Simulating failures in the POSIX API

When developing robust sofware, developers often consider the cases when the classic POSIX functions return failure.

Testing that fault-handling code is a problem because under normal conditions it's hard to make the POSIX functions fail, and generating abnormal conditions is usually difficult.

For example, getting malloc() to fail can represent using up all your memory, and at that point your test case might not even work. Or getting I/O operations to fail might involve filling up the disk which is very undesirable, or generating a very special environment which is difficult to reproduce.

libfiu comes with some tools that can be used to perform fault injection in the POSIX API (which includes the C standard library functions) without having to modify the application's source code, that can help to simulate scenarios like the ones described above in an easy and reproducible way.


The first of those tools is an application called fiu-run.

Suppose you want to run the classic program "fortune" (which some would definitely consider mission critical) and see how it behaves on the presence of read() errors. With fiu-run, you can do it like this:

$ fiu-run -x -c "enable_random name=posix/io/rw/read,probability=0.05" fortune

That enables the failure point with the name posix/io/rw/read with 5% probability to fail on each call, and then runs fortune. The -x parameter tells fiu-run to enable fault injection in the POSIX API.

Run it several times and you can see that sometimes it works, but sometimes it doesn't, reporting an error reading, which means a read() failed as expected.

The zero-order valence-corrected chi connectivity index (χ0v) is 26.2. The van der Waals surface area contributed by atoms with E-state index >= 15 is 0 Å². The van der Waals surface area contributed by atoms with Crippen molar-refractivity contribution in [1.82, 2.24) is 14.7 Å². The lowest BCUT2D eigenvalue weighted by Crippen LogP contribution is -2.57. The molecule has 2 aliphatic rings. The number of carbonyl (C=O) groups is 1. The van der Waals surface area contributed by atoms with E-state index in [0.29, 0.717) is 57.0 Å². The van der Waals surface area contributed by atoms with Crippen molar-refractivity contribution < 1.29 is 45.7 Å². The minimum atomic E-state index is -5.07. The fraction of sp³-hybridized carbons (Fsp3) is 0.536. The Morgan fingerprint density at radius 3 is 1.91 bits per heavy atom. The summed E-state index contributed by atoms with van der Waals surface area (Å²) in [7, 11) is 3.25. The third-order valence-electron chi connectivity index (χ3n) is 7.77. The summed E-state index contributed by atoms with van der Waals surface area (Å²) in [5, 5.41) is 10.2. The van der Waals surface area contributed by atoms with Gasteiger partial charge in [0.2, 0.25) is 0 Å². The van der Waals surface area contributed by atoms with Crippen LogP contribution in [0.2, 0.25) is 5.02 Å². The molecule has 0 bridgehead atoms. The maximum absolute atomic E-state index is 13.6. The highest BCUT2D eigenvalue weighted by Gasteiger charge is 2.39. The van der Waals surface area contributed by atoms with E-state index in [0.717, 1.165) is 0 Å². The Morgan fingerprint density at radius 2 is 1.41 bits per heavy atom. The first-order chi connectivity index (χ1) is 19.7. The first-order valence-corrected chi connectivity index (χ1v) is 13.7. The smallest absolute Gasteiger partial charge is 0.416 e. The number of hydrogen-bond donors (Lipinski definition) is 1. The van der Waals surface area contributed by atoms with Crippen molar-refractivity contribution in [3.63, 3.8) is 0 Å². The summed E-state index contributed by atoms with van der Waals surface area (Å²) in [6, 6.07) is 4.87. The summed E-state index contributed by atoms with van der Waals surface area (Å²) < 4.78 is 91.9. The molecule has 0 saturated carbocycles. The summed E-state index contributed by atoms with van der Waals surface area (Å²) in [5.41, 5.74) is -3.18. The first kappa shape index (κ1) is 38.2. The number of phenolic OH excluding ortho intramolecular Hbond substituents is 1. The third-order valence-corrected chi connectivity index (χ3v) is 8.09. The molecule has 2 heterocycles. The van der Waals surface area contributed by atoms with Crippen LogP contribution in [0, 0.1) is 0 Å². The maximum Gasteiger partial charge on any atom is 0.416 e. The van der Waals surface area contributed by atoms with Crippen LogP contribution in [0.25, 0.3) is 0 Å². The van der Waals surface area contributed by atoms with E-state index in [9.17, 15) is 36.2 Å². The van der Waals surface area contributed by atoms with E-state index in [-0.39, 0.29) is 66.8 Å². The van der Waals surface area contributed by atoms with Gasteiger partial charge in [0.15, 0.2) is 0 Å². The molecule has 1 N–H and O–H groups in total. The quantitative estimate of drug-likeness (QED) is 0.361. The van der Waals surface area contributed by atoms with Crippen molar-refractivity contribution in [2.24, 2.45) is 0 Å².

When fortune is run, every read() has a 5% chance to fail, selecting an errno at random from the list of the ones that read() is allowed to return. If you want to select an specific errno, you can do it by passing its numerical value using the -i parameter.

The name of the failure points are fixed, and there is at least one for each function that libfiu supports injecting failures to. Not all POSIX functions are included, but most of the important pieces are, and it can be easily extended. See below for details.

To see the list of supported functions and names, see the (automatically generated) preload/posix/function_list file that comes in the libfiu tarball.


Sometimes it is more interesting to simulate failures at a given point in time instead of from the beginning, as fiu-run does.

To that end, you can combine fiu-run with the second tool, called fiu-ctrl.

Let's suppose we want to see what the "top" program does when it can't open files. First, we run it with fiu-run:

$ fiu-run -x top

Everything should look normal. Then, in another terminal, we make open() fail unconditionally:

$ fiu-ctrl -c "enable name=posix/io/oc/open" `pidof top`

After that moment, the top display will probably be empty, because it can't read process information. Now let's disable that failure point, so open() works again:

$ fiu-ctrl -c "disable name=posix/io/oc/open" `pidof top`

And everything should have gone back to normal.

How does it work

libfiu comes with two preload libraries: fiu_run_preload and fiu_posix_preload.

The first one is loaded using LD_PRELOAD (see for more information) by fiu-run, and can enable failure points and start libfiu's remote control capabilities before the program begins to run.

The second one is also loaded using LD_PRELOAD by fiu-run when the -x parameter is given, and provides libfiu-enabled wrappers for the POSIX functions, allowing the user to inject failures in them.

fiu-ctrl communicates with the applications launched by fiu-run via the libfiu remote control capabilities.